PARIS (Reuters) - France's top court said it would examine a challenge to a law that bans hydraulic fracturing, the drilling technique used to produce shale gas and oil.
U.S. firm Schuepbach Energy, which held two exploration permits that were canceled in 2011, has contested the law.
The Constitutional Council, made up of judges and former French presidents, has the power to annul laws if they are deemed to be unconstitutional.
"It is now up to the Constitutional Council to decide whether the law is constitutional, within three months," the court said.
Schuepbach Energy challenged the law in the local court of Cergy-Pontoise near Paris, which forwarded the case to France's highest administrative court, which then passed it on the Constitutional Council.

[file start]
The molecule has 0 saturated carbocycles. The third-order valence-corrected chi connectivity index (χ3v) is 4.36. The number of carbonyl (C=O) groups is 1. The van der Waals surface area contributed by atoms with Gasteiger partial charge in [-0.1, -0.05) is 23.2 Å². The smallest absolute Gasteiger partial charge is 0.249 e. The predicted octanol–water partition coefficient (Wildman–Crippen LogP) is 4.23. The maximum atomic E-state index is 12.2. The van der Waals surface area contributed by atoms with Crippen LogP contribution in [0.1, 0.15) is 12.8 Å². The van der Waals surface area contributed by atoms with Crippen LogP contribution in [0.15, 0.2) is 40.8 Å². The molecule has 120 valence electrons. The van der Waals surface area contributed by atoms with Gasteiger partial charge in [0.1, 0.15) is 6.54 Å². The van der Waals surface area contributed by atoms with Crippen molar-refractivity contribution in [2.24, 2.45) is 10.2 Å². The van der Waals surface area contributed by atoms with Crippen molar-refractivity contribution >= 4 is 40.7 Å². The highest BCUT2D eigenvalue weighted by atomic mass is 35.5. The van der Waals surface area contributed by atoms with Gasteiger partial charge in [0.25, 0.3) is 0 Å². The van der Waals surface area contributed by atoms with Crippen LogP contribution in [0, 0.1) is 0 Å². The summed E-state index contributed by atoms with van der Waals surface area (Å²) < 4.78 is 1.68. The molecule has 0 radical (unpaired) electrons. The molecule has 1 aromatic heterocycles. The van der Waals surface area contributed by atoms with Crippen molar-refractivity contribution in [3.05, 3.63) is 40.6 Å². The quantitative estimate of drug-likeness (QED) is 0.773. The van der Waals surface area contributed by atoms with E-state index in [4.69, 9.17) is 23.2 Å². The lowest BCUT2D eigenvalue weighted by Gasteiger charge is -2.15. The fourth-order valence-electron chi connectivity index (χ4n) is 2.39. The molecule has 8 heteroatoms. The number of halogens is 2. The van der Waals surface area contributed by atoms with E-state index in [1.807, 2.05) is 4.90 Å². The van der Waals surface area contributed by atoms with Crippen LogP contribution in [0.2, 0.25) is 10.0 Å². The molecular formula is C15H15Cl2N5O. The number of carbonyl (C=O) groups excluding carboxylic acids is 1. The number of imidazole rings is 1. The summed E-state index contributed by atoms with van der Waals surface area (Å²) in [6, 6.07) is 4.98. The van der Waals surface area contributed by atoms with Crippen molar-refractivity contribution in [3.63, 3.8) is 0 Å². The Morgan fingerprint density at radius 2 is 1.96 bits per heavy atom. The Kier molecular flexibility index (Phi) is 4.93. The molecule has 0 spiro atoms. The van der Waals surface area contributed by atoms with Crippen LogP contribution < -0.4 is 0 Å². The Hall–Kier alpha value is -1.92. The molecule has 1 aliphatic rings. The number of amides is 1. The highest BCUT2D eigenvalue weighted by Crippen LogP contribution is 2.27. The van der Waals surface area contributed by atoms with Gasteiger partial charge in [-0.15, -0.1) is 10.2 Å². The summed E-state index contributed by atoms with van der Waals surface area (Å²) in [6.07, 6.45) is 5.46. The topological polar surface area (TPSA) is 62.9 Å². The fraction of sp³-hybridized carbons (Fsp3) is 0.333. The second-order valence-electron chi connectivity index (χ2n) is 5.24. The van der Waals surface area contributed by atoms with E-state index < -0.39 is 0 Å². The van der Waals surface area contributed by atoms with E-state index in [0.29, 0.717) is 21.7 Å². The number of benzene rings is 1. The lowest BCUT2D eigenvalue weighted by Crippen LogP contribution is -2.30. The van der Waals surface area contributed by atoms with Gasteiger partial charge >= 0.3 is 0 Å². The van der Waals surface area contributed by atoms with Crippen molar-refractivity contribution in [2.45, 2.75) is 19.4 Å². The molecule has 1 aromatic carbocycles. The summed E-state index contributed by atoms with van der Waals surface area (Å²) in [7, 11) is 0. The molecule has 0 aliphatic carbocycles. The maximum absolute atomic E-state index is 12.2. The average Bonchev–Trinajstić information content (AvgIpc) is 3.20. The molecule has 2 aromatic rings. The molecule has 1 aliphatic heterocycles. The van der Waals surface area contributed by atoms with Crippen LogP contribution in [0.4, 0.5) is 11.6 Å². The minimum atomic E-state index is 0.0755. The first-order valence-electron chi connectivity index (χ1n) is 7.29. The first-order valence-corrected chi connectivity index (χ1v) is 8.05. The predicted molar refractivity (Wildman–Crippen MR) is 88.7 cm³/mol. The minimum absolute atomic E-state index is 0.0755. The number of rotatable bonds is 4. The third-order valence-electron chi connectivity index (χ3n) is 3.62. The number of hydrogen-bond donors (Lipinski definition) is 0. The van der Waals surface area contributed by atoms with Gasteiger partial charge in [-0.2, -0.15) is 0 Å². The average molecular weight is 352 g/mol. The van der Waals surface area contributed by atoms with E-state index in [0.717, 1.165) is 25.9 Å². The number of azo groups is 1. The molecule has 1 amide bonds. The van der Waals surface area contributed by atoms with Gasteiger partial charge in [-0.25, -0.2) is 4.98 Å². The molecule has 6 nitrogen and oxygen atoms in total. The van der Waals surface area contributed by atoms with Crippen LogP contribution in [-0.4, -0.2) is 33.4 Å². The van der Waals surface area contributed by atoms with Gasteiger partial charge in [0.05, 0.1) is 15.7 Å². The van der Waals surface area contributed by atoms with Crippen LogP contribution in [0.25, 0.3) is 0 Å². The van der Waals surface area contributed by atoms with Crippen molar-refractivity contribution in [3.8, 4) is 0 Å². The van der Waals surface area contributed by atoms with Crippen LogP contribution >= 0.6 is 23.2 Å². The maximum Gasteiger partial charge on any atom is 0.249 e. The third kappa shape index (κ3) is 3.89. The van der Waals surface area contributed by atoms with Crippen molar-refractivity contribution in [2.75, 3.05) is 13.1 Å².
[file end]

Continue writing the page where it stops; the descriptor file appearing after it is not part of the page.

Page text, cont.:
Fracking was banned in France in 2011 under President Nicolas Sarkozy on concerns it could pollute groundwater and trigger earthquakes.
After France put the ban in place, Schuepbach Energy said it had no alternative way to carry out the exploration, which led to the suspension of its two permits in the south of France.
Prime Minister Jean-marc Ayrault on Thursday ruled out any exploration and production of shale gas, after Industry Minister Arnaud Montebourg earlier in the week said he was personally in favour of producing shale gas in a clean manner.
(Reporting by Marion Douet and Muriel Boselli; editing by Gus Trompiz and Jane Baird)
Do Conservatives Need a “Heart”? (Author Interview: Arthur Brooks, AEI President) | Christopher N. Malagisi